After the leaked document revealed nations have been lobbying the UN to change climate reports, Housing Industry Leaders highlights who is involved and how harmful it is for the COP26 summit.
The substantial leak of documents, first seen by the BBC, show how various countries across the globe have been lobbying to change the climate change reports findings on how best to tackle climate change.
The three main culprits of the leaked documents are Saudi Arabia, Japan, and Australia. The scale of this scandal has tainted the upcoming COP26 climate change summit.
COP26 has already received setbacks in recent weeks, most recently from the Queen’s comments and after Russia announced they aren’t attending.
Countries have been found to resist the UN recommendations for action, with more than 32,000 submissions made by governments and companies to a team of scientists with the hope they will change the shape of reports such as the IPCC.
There are three main focuses in the documents. They consist of fossil fuel use, eating meat and helping poorer countries to tackle climate change.
It comes as a little surprise that countries such as Saudi Arabia are defending the use of fossil fuels and Japan advocating a push for carbon capture and storage. Both policies that Europe are advocating against.
Questions are raised as to how we will achieve global net-zero when key figures across the globe can’t agree on frameworks. Will COP26 solve these issues or embed them further?
The world’s love affair with fossil fuels is far from over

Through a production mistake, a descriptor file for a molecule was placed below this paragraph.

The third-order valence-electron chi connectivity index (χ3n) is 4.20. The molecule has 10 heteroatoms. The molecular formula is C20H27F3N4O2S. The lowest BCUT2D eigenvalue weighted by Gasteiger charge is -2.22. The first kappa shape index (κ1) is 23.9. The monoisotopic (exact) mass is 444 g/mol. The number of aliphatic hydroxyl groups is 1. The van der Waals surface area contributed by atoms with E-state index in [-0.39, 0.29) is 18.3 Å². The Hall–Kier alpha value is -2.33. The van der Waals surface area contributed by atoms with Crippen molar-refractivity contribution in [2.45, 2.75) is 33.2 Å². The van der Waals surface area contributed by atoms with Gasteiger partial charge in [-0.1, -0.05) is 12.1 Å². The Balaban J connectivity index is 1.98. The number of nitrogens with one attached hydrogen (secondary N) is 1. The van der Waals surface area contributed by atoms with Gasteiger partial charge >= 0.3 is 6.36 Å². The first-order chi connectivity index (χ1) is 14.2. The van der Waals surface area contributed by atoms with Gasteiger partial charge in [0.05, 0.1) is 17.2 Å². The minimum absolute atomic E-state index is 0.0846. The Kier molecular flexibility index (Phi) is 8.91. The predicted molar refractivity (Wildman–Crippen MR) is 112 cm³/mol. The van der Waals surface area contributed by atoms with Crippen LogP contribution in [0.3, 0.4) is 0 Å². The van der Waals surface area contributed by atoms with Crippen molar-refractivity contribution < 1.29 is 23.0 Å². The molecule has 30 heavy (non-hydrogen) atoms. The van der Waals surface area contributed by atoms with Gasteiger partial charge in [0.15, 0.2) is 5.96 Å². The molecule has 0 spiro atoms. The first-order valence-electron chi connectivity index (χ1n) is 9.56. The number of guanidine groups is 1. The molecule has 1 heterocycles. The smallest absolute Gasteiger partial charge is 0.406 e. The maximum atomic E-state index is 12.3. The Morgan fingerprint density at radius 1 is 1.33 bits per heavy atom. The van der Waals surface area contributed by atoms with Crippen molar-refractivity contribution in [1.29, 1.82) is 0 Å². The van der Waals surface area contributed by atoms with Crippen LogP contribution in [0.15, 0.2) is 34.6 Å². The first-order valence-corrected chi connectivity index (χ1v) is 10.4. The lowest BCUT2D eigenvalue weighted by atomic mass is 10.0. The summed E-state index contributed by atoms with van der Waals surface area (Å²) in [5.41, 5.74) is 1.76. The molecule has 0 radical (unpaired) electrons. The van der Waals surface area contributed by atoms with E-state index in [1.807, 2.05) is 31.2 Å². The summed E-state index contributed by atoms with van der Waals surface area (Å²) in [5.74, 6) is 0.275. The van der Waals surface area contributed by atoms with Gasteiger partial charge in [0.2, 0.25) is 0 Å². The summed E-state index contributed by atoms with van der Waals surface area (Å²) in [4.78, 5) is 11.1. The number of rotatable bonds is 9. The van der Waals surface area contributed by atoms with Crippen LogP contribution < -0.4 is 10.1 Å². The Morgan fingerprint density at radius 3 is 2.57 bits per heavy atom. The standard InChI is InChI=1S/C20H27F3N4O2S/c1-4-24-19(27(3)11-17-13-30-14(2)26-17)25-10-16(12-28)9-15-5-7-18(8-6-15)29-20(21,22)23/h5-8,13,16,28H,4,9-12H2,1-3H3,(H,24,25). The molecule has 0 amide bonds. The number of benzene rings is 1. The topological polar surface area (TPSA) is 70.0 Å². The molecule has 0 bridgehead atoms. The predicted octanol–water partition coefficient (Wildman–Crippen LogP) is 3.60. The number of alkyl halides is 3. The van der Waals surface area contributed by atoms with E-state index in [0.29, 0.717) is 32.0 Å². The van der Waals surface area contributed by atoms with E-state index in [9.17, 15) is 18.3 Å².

Major parts of the leak highlight how countries and organisations are pushing the idea that the world doesn’t need to lower fossil fuel usage anywhere near as fast as the UN suggests.
An adviser to the Saudi oil ministry insists: “the need for urgent and accelerated mitigation actions at all scales…” should not be included in the report.
Over in Australia, they also oppose the recommendation of closing coal-fired plants. This directly contradicts the objectives set out by COP26, despite Australia attending.
Saudi Arabia is one of the largest oil producers in the world and Australia is a major coal exporter, so their opposition doesn’t come as a huge surprise.
Meat Consumption causing more debate than ever before
This theme runs throughout all the documents, with Argentina and Brazil opposing a reduction in meat consumption as two of the largest producers of beef.
Half of all farmed animal emissions come from beef and lamb and 25% of global emissions come from food. Adding to this, the draft report explains that: “plant-based diets can reduce greenhouse gases emissions by up to 50%.”
Both Argentina and Brazil reject this statistic as false and misleading asking the authors to delete this section.
Instead, they explain: “avoiding generalisation on the impacts of meat-based diets on low-carbon options” and argue there is evidence carbon emission can be reduced while still consuming meat.
‘I’m alright Jack’ attitude not going away anytime soon
Switzerland has also been lobbying to make changes for how we help poor countries reduce their emissions. They are resisting the push for richer countries to financially support other countries.
Despite this, it was agreed back in 2009 that developed nations would provide $100 billion a year for developing countries. This was meant to be achieved by 2020, and to no surprise, it is yet to be met. Many nations are blaming the pandemic for the lack of funding for this project.
The Swiss Federal Office for the Environment explained: “While climate finance is a critical tool to increase climate ambition, it is not the only relevant tool. Switzerland takes the view that all Parties to the Paris Agreement with the capacity to do so should provide support to those who need such support.”
These leaked documents tell us two things about the current state of the objectives surrounding the environment. One, optimism surrounding COP26 is rapidly being overshadowed and secondly, the world isn’t ready to come together for the sake of the planet.